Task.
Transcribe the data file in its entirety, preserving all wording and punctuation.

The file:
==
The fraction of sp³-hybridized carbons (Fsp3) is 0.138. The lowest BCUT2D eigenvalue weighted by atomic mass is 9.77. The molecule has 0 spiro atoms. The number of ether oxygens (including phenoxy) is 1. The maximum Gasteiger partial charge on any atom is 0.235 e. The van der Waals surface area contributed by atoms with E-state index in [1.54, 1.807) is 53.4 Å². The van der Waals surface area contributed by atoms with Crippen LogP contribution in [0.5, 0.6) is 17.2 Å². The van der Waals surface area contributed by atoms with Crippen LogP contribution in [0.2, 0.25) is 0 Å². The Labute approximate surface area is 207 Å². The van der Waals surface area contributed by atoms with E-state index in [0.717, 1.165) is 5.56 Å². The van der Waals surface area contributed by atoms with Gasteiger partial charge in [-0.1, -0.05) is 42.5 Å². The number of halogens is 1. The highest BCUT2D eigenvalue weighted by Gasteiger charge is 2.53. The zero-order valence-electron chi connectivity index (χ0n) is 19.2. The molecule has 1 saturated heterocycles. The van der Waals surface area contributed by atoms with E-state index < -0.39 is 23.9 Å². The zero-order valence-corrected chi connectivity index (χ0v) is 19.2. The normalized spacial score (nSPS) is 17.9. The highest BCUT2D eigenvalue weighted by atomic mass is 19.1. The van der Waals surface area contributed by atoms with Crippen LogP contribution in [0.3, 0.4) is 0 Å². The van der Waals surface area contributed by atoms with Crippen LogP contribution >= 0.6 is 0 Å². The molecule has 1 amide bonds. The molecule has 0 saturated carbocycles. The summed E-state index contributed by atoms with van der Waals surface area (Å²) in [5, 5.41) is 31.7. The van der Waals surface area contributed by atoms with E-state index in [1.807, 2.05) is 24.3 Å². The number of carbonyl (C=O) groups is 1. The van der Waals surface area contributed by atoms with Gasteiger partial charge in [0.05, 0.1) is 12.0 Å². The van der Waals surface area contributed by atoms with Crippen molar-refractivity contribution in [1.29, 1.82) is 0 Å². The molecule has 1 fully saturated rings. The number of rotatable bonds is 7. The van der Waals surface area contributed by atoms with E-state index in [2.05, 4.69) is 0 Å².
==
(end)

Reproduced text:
The fraction of sp³-hybridized carbons (Fsp3) is 0.138. The lowest BCUT2D eigenvalue weighted by atomic mass is 9.77. The molecule has 0 spiro atoms. The number of ether oxygens (including phenoxy) is 1. The maximum Gasteiger partial charge on any atom is 0.235 e. The van der Waals surface area contributed by atoms with E-state index in [1.54, 1.807) is 53.4 Å². The van der Waals surface area contributed by atoms with Crippen LogP contribution in [0.5, 0.6) is 17.2 Å². The van der Waals surface area contributed by atoms with Crippen LogP contribution in [0.2, 0.25) is 0 Å². The Labute approximate surface area is 207 Å². The van der Waals surface area contributed by atoms with E-state index in [0.717, 1.165) is 5.56 Å². The van der Waals surface area contributed by atoms with Gasteiger partial charge in [-0.1, -0.05) is 42.5 Å². The number of halogens is 1. The highest BCUT2D eigenvalue weighted by Gasteiger charge is 2.53. The zero-order valence-electron chi connectivity index (χ0n) is 19.2. The molecule has 1 saturated heterocycles. The van der Waals surface area contributed by atoms with E-state index < -0.39 is 23.9 Å². The zero-order valence-corrected chi connectivity index (χ0v) is 19.2. The normalized spacial score (nSPS) is 17.9. The highest BCUT2D eigenvalue weighted by atomic mass is 19.1. The van der Waals surface area contributed by atoms with Crippen LogP contribution in [0.3, 0.4) is 0 Å². The van der Waals surface area contributed by atoms with Crippen LogP contribution >= 0.6 is 0 Å². The molecule has 1 amide bonds. The molecule has 0 saturated carbocycles. The summed E-state index contributed by atoms with van der Waals surface area (Å²) in [5, 5.41) is 31.7. The van der Waals surface area contributed by atoms with E-state index in [1.807, 2.05) is 24.3 Å². The number of carbonyl (C=O) groups is 1. The van der Waals surface area contributed by atoms with Gasteiger partial charge in [0.05, 0.1) is 12.0 Å². The van der Waals surface area contributed by atoms with Crippen molar-refractivity contribution in [1.29, 1.82) is 0 Å². The molecule has 1 fully saturated rings. The number of rotatable bonds is 7. The van der Waals surface area contributed by atoms with E-state index in [2.05, 4.69) is 0 Å².